The sukkot of Płock

The sukkot of Płock

Sukkot (Festival of Tabernacles, Festival of Shelters) is a holiday commemorating the Israelites’ exodus from Egypt and wandering in the desert during which they experienced direct divine protection. At the time of this holiday, the sukkot (in Polish „kuczki”) are being built, in which people eat meals, sometimes also sleep, to remind the shelters in which the Israelites stayed in the desert.

What did the sukkot look like in the space of the old, 19th century Płock? In the collection of the Files of the Town of Płock, kept at the State Archives in Płock, there is a design of an outbuilding, made by Zdzisław Zawodziński in 1871, for Abram Josek Lula from Pułtusk, a grain merchant and owner of a property located at 5 Józefa Kwiatka St. The project involved erecting a two-story building, covered with a single-pitched roof: at the ground floor level (with brick walls), this building was to house a woodshed and a cart storage, at the first floor level (with walls covered with oil-painted boards ) – a sukkah was placed. The document shows that the sukkah was a rectangular room with a usable area of 3.35m x 4.75m, 2.74m high (height with roof – 4.57m). A hallway led into the room inside of the sukkah. On the first floor there was also a small room, adjacent to the sukkah on the other side.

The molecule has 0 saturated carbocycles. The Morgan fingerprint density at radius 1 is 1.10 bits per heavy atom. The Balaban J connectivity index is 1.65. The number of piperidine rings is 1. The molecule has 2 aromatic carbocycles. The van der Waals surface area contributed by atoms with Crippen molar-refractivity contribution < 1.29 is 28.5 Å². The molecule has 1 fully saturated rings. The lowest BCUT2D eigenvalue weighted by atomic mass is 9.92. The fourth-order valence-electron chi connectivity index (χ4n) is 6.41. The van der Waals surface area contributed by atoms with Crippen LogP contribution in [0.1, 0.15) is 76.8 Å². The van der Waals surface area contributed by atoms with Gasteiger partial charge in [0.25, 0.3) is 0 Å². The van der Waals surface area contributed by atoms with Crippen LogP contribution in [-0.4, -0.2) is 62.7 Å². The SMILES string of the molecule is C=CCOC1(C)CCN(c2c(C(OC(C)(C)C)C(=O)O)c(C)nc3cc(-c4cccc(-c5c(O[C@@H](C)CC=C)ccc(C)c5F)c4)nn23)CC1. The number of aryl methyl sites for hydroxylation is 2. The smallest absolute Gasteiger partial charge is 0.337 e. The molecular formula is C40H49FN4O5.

In addition to wooden structures, wealthy Jews also erected brick sukkot in their properties. Before 1872, the brick-built sukkah at Synagogalna Street (mortgage no. 39) was built by Szlama Kowalski, and in 1894 at the Old Market Square (mortgage no. 5) – by a well-known Płock merchant and social activist Izrael Kirsztejn (1828-1916).